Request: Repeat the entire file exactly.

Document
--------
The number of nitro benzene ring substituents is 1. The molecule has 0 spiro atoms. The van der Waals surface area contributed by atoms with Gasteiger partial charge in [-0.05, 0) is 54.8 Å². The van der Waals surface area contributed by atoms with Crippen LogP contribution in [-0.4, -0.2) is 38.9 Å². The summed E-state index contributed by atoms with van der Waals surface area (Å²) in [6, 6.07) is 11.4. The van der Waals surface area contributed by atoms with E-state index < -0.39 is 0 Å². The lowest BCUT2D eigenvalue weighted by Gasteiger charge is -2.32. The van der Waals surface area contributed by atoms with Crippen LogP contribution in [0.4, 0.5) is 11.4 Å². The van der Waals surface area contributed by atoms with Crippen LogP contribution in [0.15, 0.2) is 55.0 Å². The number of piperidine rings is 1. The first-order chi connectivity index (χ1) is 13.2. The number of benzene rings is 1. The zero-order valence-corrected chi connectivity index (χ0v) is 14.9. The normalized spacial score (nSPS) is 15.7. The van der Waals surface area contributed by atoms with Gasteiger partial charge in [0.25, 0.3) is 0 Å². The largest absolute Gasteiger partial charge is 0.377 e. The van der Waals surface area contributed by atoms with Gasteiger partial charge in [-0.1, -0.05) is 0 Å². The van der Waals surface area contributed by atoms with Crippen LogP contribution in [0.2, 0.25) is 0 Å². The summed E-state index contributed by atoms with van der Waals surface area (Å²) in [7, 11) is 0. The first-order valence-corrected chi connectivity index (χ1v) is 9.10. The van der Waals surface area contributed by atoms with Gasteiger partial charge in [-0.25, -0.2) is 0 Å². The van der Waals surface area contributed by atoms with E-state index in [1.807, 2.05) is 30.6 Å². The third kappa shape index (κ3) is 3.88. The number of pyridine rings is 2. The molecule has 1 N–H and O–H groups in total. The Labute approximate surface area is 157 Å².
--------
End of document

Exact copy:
The number of nitro benzene ring substituents is 1. The molecule has 0 spiro atoms. The van der Waals surface area contributed by atoms with Gasteiger partial charge in [-0.05, 0) is 54.8 Å². The van der Waals surface area contributed by atoms with Crippen LogP contribution in [-0.4, -0.2) is 38.9 Å². The summed E-state index contributed by atoms with van der Waals surface area (Å²) in [6, 6.07) is 11.4. The van der Waals surface area contributed by atoms with E-state index < -0.39 is 0 Å². The lowest BCUT2D eigenvalue weighted by Gasteiger charge is -2.32. The van der Waals surface area contributed by atoms with Crippen LogP contribution in [0.4, 0.5) is 11.4 Å². The van der Waals surface area contributed by atoms with Crippen LogP contribution in [0.15, 0.2) is 55.0 Å². The number of piperidine rings is 1. The first-order chi connectivity index (χ1) is 13.2. The number of benzene rings is 1. The zero-order valence-corrected chi connectivity index (χ0v) is 14.9. The normalized spacial score (nSPS) is 15.7. The van der Waals surface area contributed by atoms with Gasteiger partial charge in [0.25, 0.3) is 0 Å². The largest absolute Gasteiger partial charge is 0.377 e. The van der Waals surface area contributed by atoms with Gasteiger partial charge in [-0.1, -0.05) is 0 Å². The van der Waals surface area contributed by atoms with Crippen LogP contribution in [0.2, 0.25) is 0 Å². The summed E-state index contributed by atoms with van der Waals surface area (Å²) in [7, 11) is 0. The first-order valence-corrected chi connectivity index (χ1v) is 9.10. The van der Waals surface area contributed by atoms with Gasteiger partial charge in [-0.25, -0.2) is 0 Å². The van der Waals surface area contributed by atoms with E-state index in [1.807, 2.05) is 30.6 Å². The third kappa shape index (κ3) is 3.88. The number of pyridine rings is 2. The molecule has 1 N–H and O–H groups in total. The Labute approximate surface area is 157 Å².